I’M A BIG KID NOW
Another school year has begun. They’re another year older and one step closer to being a grown up in every sense of the word. Especially in their minds. They’re back at school, making new friends, and ever eager to impress and fit in. They have a built in desire to be independent, and graduating out of their car seat is no different.
You’ve heard it all before right? I’m a big kid. I’m not a baby anymore. I don’t need a baby seat. None of my friends have to sit in baby seats. It’s not cool! So what are you to do? What’s the truth? Is it just as safe in a regular seat belt? Do they really need to be in a booster seat? What’s the difference? How do we keep them safe and avoid the battle of our common sense versus their witty excuses?
The truth is that letting them sit in a big boy or girl seat with a seat-belt designed to protect a fully grown adult ISN’T just as safe. It’s not the same. Their bodies are NOT just smaller versions of our. Their bone structure is less mature. They ARE smaller but that means the same energy from hitting that tree had a lot more room to spread out on me and you than it did on them. Reality is that being in a booster seat is SAFER. It correctly positions the seat-belt over their bones and not their neck and belly. This helps to stop the movement during an accident. The National Highway Traffic and Safety Administration NHTSA generally recommends booster seats for kids 4 to 8 years old, less than 40 pounds, and under 4 feet 9 inches, although it’s a really good idea to check with authorities regarding your local laws.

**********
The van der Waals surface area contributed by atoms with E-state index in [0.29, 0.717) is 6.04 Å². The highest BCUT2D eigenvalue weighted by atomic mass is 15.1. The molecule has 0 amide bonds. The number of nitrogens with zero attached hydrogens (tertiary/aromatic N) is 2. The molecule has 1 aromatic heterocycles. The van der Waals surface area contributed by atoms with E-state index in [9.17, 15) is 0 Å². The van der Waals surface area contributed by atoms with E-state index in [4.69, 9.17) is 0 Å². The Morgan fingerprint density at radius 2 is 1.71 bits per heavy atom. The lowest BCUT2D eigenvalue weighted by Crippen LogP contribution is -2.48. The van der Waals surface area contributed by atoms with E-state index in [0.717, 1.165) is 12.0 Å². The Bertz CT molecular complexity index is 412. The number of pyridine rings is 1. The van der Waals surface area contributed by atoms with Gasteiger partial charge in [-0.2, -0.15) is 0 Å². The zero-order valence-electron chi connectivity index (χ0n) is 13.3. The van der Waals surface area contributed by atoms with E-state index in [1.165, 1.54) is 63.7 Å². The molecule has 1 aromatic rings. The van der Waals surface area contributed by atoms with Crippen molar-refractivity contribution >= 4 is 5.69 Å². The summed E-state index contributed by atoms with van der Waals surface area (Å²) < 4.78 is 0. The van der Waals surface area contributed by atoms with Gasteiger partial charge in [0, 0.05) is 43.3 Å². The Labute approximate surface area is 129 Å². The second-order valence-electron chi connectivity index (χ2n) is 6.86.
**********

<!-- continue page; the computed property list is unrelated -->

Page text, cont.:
The solution? Make their booster seat fun. Dress it up. Let them put their favorite stickers on it. Personalize it! Talk about it. Refrain from using phrases like “baby seat” and replace them instead with chants like “belts over bones”. It’s not about being grown up. It’s about their safety. Let them know that this seat is specially designed to protect them. Most importantly, set a great example. Always buckle up, and ALWAYS use the booster seat for your child.
For more information regarding the use of booster seats please visit www.NTHSA.gov
To find a local car seat inspection check www.safekids.org
This blog post was written by :
Jeremy B. Richter
Critical Care Paramedic
Child Safety Advocate
Founder of SAFE DAWG
SAFE DAWG is a child injury prevention program that teaches safety to kids K-8. A big part of their program includes Free car seat checks. Jeremy is a National Child Passenger Safety Technician. Stay tuned for more safety post from Jeremy.